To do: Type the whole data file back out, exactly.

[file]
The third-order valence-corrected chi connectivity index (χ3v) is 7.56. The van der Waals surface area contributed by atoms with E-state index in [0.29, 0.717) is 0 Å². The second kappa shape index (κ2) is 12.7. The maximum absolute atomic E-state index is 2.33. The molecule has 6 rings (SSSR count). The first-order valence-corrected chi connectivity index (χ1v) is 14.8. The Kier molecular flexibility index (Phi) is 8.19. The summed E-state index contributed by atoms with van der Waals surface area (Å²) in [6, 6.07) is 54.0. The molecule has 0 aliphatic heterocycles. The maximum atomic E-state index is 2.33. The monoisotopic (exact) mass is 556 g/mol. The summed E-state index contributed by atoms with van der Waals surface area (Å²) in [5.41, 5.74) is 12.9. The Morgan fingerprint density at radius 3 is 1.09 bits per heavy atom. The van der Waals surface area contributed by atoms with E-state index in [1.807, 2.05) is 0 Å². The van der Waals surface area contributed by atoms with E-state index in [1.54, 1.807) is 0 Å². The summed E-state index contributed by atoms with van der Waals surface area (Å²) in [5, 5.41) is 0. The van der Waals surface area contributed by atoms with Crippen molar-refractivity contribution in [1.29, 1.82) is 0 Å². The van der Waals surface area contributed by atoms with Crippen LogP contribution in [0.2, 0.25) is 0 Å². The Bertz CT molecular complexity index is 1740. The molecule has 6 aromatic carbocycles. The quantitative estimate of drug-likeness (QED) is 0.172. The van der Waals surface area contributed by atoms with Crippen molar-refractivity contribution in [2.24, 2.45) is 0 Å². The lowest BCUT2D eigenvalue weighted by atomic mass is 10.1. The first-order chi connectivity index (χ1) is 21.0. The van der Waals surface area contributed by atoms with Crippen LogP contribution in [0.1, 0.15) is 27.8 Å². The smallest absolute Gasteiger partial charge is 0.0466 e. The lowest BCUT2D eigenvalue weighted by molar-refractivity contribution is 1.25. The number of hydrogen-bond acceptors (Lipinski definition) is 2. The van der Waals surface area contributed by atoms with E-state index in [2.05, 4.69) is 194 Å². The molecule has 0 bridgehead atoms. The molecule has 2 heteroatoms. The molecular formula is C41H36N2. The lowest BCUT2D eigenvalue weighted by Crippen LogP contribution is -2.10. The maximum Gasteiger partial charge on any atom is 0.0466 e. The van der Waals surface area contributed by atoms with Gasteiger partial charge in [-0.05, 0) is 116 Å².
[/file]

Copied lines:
The third-order valence-corrected chi connectivity index (χ3v) is 7.56. The van der Waals surface area contributed by atoms with E-state index in [0.29, 0.717) is 0 Å². The second kappa shape index (κ2) is 12.7. The maximum absolute atomic E-state index is 2.33. The molecule has 6 rings (SSSR count). The first-order valence-corrected chi connectivity index (χ1v) is 14.8. The Kier molecular flexibility index (Phi) is 8.19. The summed E-state index contributed by atoms with van der Waals surface area (Å²) in [6, 6.07) is 54.0. The molecule has 0 aliphatic heterocycles. The maximum atomic E-state index is 2.33. The monoisotopic (exact) mass is 556 g/mol. The summed E-state index contributed by atoms with van der Waals surface area (Å²) in [5.41, 5.74) is 12.9. The Morgan fingerprint density at radius 3 is 1.09 bits per heavy atom. The van der Waals surface area contributed by atoms with E-state index in [1.807, 2.05) is 0 Å². The van der Waals surface area contributed by atoms with E-state index in [1.54, 1.807) is 0 Å². The summed E-state index contributed by atoms with van der Waals surface area (Å²) in [5, 5.41) is 0. The van der Waals surface area contributed by atoms with Crippen molar-refractivity contribution in [1.29, 1.82) is 0 Å². The van der Waals surface area contributed by atoms with Crippen LogP contribution in [0.2, 0.25) is 0 Å². The Bertz CT molecular complexity index is 1740. The molecule has 6 aromatic carbocycles. The quantitative estimate of drug-likeness (QED) is 0.172. The van der Waals surface area contributed by atoms with Crippen molar-refractivity contribution in [2.24, 2.45) is 0 Å². The lowest BCUT2D eigenvalue weighted by atomic mass is 10.1. The first-order chi connectivity index (χ1) is 21.0. The van der Waals surface area contributed by atoms with Crippen LogP contribution in [0.1, 0.15) is 27.8 Å². The smallest absolute Gasteiger partial charge is 0.0466 e. The lowest BCUT2D eigenvalue weighted by molar-refractivity contribution is 1.25. The number of hydrogen-bond acceptors (Lipinski definition) is 2. The van der Waals surface area contributed by atoms with E-state index in [2.05, 4.69) is 194 Å². The molecule has 0 bridgehead atoms. The molecule has 2 heteroatoms. The molecular formula is C41H36N2. The lowest BCUT2D eigenvalue weighted by Crippen LogP contribution is -2.10. The maximum Gasteiger partial charge on any atom is 0.0466 e. The van der Waals surface area contributed by atoms with Gasteiger partial charge in [-0.05, 0) is 116 Å².